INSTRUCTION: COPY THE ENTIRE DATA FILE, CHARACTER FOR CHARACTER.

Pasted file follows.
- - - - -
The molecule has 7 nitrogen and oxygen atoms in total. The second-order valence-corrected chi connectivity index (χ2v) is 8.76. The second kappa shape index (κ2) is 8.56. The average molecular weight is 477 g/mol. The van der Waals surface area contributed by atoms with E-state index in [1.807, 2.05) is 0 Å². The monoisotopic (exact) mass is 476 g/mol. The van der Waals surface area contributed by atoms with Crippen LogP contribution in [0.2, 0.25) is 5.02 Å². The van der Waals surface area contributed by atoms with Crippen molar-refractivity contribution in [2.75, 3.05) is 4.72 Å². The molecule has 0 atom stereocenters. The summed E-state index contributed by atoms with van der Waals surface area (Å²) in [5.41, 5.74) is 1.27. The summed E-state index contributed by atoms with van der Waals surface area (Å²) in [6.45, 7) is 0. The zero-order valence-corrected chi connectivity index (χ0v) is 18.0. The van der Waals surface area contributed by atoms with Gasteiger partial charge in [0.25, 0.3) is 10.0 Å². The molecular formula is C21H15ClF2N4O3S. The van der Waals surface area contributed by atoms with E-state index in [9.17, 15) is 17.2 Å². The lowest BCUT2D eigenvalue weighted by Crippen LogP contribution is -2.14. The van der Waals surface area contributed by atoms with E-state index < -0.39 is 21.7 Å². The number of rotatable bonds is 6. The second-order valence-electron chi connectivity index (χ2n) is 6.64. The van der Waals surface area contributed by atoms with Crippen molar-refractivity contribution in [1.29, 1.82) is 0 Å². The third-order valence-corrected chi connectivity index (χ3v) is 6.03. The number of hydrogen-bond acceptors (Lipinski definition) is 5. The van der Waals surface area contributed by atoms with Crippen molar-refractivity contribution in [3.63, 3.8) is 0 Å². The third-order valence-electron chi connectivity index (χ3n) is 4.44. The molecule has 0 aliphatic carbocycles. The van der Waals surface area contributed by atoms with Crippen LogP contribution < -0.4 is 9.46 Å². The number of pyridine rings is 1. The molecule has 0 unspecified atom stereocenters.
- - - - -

The molecule has 7 nitrogen and oxygen atoms in total. The second-order valence-corrected chi connectivity index (χ2v) is 8.76. The second kappa shape index (κ2) is 8.56. The average molecular weight is 477 g/mol. The van der Waals surface area contributed by atoms with E-state index in [1.807, 2.05) is 0 Å². The monoisotopic (exact) mass is 476 g/mol. The van der Waals surface area contributed by atoms with Crippen LogP contribution in [0.2, 0.25) is 5.02 Å². The van der Waals surface area contributed by atoms with Crippen molar-refractivity contribution in [2.75, 3.05) is 4.72 Å². The molecule has 0 atom stereocenters. The summed E-state index contributed by atoms with van der Waals surface area (Å²) in [5.41, 5.74) is 1.27. The summed E-state index contributed by atoms with van der Waals surface area (Å²) in [6.45, 7) is 0. The zero-order valence-corrected chi connectivity index (χ0v) is 18.0. The van der Waals surface area contributed by atoms with Gasteiger partial charge in [0.25, 0.3) is 10.0 Å². The molecular formula is C21H15ClF2N4O3S. The van der Waals surface area contributed by atoms with E-state index in [9.17, 15) is 17.2 Å². The lowest BCUT2D eigenvalue weighted by Crippen LogP contribution is -2.14. The van der Waals surface area contributed by atoms with E-state index < -0.39 is 21.7 Å². The number of rotatable bonds is 6. The second-order valence-electron chi connectivity index (χ2n) is 6.64. The van der Waals surface area contributed by atoms with Crippen molar-refractivity contribution in [1.29, 1.82) is 0 Å². The third-order valence-corrected chi connectivity index (χ3v) is 6.03. The number of hydrogen-bond acceptors (Lipinski definition) is 5. The van der Waals surface area contributed by atoms with Crippen molar-refractivity contribution in [3.63, 3.8) is 0 Å². The third-order valence-electron chi connectivity index (χ3n) is 4.44. The molecule has 0 aliphatic carbocycles. The van der Waals surface area contributed by atoms with Crippen LogP contribution < -0.4 is 9.46 Å². The number of pyridine rings is 1. The molecule has 0 unspecified atom stereocenters.